We continue to have a good relationship between the ABC staff and the brokers and industry representatives and appreciate this association. We believe open and honest communications to be in the best interest of everyone involved in the business, and look forward to a productive fiscal year 2011.
Shauna Helfert, Administrator, Liquor Control Division, Montana Department of Revenue
New developments seemed like the only constant in the past year for the Montana Department of Revenue’s Liquor Control Division. We have made significant improvements to our wholesale operations, customer service, and educational outreach programs. And as always, we continue to ensure that liquor is available to those adults who choose to drink responsibly.
We provide liquor wholesale distribution services to 97 contracted agency stores that service more than 1,400 licensed establishments and the general public. Montana’s citizens directly benefit from liquor sales, with nearly $35 million in liquor revenues going into the state and local government coffers to help pay for services.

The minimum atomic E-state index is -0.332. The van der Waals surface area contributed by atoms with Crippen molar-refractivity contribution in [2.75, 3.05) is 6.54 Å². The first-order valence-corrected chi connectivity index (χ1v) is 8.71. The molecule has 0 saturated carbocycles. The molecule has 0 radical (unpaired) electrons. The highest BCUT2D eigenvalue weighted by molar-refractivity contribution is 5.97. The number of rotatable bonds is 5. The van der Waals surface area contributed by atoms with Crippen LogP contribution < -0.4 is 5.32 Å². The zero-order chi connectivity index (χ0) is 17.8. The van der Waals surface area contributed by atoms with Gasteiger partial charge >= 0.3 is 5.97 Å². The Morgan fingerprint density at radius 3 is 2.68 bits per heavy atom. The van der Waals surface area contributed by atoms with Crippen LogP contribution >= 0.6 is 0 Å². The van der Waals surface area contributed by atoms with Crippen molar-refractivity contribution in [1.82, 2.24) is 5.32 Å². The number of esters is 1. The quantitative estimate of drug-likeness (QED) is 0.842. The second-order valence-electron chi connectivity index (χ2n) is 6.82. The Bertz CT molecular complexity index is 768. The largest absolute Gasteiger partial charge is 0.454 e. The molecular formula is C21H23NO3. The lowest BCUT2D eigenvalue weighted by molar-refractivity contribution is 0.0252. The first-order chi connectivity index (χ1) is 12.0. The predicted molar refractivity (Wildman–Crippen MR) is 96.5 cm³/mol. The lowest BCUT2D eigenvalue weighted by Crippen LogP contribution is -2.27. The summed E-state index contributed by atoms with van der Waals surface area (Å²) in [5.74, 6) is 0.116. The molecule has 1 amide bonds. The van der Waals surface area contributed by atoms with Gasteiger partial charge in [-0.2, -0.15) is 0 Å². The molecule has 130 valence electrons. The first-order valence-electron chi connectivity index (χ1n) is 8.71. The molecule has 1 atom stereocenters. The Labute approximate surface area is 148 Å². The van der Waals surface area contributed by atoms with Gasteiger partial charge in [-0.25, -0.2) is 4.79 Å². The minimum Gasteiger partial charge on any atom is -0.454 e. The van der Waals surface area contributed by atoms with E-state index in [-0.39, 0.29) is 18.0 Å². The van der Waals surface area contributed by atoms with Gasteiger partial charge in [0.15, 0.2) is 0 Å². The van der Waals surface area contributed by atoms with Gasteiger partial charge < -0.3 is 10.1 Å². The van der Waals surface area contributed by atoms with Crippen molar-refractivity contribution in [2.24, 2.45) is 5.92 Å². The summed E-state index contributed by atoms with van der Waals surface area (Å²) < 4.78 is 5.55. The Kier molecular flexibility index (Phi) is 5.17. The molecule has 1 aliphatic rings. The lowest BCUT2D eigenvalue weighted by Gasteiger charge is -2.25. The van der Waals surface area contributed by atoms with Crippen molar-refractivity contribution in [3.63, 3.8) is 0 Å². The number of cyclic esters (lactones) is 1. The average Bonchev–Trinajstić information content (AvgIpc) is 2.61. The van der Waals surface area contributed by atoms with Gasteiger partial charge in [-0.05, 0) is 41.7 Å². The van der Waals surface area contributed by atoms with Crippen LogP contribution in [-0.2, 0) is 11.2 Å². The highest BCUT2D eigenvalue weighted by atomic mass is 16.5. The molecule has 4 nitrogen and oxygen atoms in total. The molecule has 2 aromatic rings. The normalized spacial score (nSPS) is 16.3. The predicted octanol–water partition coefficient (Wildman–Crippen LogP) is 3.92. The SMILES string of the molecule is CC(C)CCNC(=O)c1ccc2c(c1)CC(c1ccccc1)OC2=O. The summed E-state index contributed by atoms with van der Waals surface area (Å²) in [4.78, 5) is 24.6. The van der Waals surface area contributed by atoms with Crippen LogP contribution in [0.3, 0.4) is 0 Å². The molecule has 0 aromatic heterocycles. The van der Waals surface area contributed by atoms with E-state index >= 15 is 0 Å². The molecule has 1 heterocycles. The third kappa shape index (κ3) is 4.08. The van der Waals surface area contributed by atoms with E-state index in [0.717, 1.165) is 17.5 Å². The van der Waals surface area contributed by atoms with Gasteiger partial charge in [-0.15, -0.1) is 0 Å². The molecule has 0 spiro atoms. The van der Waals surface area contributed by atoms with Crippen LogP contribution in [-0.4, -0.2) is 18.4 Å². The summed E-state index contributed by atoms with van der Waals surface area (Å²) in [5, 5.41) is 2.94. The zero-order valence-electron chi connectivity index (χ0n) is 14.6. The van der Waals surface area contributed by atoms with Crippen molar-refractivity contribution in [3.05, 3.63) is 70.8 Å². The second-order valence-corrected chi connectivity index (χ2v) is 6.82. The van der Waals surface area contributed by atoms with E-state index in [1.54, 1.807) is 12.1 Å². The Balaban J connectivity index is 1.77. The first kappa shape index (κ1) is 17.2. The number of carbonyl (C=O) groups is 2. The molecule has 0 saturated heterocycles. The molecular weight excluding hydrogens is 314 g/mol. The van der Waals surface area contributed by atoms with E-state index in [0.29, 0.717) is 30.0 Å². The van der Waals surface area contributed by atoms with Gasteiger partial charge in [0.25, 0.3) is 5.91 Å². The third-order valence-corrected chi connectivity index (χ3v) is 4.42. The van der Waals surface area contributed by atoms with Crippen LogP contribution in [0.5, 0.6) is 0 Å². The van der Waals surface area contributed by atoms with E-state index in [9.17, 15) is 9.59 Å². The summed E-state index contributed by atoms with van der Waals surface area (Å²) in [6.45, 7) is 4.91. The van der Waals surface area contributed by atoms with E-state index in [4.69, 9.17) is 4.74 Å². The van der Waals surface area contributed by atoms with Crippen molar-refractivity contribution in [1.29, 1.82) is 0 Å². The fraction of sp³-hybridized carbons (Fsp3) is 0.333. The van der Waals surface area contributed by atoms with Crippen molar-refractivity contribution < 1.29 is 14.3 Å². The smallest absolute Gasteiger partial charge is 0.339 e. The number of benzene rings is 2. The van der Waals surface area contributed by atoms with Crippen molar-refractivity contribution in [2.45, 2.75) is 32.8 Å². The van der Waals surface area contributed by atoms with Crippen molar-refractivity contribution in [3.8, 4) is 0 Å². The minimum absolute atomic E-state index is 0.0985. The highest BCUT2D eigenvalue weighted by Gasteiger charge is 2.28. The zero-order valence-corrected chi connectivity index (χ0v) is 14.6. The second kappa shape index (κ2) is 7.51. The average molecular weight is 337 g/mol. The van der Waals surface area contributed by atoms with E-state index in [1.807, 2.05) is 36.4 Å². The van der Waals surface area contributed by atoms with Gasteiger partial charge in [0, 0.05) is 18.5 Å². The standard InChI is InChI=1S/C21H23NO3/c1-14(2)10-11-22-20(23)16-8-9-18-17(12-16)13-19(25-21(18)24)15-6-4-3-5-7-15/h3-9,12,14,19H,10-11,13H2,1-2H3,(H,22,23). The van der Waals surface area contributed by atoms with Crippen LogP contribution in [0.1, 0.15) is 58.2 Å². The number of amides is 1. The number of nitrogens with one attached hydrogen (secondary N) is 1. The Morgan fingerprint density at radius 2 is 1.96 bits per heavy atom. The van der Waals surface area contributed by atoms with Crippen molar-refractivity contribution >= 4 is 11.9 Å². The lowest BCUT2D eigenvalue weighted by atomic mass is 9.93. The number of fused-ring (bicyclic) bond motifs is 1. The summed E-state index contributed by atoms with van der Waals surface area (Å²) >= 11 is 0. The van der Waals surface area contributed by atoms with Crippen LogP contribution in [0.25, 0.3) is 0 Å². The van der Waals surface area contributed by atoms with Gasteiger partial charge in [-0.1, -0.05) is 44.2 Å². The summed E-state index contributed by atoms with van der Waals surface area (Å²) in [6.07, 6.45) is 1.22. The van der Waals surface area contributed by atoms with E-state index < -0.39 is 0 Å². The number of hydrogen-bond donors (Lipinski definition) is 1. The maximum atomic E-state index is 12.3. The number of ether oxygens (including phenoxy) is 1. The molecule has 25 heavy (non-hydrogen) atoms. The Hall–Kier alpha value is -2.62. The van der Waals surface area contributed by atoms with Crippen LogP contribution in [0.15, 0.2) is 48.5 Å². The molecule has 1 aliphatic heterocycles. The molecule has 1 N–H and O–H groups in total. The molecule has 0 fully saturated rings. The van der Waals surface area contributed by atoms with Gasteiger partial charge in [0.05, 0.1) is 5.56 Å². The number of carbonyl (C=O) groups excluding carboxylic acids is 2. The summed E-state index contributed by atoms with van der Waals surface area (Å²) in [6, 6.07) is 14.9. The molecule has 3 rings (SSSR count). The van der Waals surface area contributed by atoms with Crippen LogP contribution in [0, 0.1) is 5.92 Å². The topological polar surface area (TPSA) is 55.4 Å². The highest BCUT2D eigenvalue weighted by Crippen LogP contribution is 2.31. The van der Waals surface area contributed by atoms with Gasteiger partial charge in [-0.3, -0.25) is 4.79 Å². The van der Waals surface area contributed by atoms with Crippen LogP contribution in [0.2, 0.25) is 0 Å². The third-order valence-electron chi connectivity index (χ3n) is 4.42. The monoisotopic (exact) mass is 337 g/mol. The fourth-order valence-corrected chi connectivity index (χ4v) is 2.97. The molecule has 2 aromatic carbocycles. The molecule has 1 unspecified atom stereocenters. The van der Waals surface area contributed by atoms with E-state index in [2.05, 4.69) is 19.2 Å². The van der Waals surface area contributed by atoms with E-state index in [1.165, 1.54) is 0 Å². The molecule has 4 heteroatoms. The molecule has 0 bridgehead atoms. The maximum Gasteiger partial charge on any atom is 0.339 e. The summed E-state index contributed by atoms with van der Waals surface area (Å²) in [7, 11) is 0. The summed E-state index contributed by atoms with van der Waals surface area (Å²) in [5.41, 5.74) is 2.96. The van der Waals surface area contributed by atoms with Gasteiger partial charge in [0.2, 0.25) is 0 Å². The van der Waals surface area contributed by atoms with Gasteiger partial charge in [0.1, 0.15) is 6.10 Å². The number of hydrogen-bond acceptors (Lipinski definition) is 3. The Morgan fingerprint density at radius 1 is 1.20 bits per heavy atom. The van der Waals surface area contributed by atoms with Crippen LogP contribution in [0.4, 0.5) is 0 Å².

Fiscal Year 2010, which ended on June 30, was a respectable sales period considering today’s economy. Total sales showed an increase of less than 1 percent over FY2009, with our gross sales at $102.7 million. Our volume of sales also increased, up 1 percent from FY2009.
We were fortunate to receive funding from the 2009 Montana Legislature, which will help modernize our warehouse and keep it viable for decades to come. Major renovations are under way to improve energy conservation, streamline work flow, and provide space for the next 20 years. We are focusing on operational effectiveness through a barcode scanning system, gravity flow racking, and optimized warehouse layout.